With this approach, CTR looked like this.
It didn’t take us long to find the answer: the meme in the push notification often looked nothing like its full-screen version. It was often hard to see humor in 70 characters and a tiny picture; the teaser did not always turn out well either (later on, we fixed this issue using the picture in an image search algorithm).
Then, we decided to set up separate content competitions. We selected 10% of our audience that was the most active in reacting to push notifications (it amounted to tens of thousands of users) and split them into 30 equally-sized groups. Each group received the content with the most likes in the last few hours. The rest of the audience received the push notification that scored the highest CTR based on test results across the 30 groups.
Our CTR skyrocketed, but very soon, the innovation got us into trouble.
The problem was that most clickthroughs were being scored by… clickbait. That is, the push notifications subverted the users’ expectations. Sure, it’d work once, as curiosity got the upper hand, and the user tapped on the notification. However, a steady flow of subverted expectations would repel the user; people began to turn off push notifications more often.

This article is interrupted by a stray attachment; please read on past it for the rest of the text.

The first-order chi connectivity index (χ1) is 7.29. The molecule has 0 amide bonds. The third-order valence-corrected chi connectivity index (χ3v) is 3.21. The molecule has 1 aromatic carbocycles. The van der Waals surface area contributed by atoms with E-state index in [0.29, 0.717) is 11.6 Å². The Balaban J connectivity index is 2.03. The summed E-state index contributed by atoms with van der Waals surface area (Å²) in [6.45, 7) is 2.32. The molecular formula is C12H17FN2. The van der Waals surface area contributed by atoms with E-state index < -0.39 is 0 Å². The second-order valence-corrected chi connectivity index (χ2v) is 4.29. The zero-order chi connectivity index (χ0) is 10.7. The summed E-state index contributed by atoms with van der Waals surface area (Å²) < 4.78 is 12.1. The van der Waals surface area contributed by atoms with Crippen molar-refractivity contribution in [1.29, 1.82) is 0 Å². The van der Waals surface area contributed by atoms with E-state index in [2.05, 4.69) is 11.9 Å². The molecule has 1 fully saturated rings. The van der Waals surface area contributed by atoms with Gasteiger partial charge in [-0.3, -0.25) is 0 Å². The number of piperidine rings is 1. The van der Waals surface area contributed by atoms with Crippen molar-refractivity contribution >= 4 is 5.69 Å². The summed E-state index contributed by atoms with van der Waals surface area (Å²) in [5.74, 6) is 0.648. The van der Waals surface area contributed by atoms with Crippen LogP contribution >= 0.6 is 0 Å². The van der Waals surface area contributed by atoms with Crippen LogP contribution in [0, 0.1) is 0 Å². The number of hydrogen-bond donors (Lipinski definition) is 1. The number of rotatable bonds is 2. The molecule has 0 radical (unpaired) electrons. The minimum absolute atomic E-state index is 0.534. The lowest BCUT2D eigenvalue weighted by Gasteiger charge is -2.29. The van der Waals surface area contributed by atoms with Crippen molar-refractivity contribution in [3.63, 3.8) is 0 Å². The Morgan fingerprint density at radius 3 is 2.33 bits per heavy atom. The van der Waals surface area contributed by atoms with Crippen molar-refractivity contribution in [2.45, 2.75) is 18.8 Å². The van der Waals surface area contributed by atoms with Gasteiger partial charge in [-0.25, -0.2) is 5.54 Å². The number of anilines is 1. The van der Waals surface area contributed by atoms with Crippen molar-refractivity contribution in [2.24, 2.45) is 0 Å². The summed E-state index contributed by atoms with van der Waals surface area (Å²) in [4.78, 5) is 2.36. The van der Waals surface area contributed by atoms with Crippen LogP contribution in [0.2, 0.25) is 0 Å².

By looking at the content in the push competitions, everyone on the team could tell whether it was clickbait. For a while, product managers would manually select non-clickbait push notifications among the winners, but two problems arose:
Even the idea of handing the push notification selection over to the editorial team didn’t solve the issue. Disputes on content selection were now raging inside it. The rest of the group kept coming at them with comments like “Hey, that’s not funny!” and hints at some “proper funny content.”
At one point, we decided to collect the best push notifications of the past years and send them out again. That worked!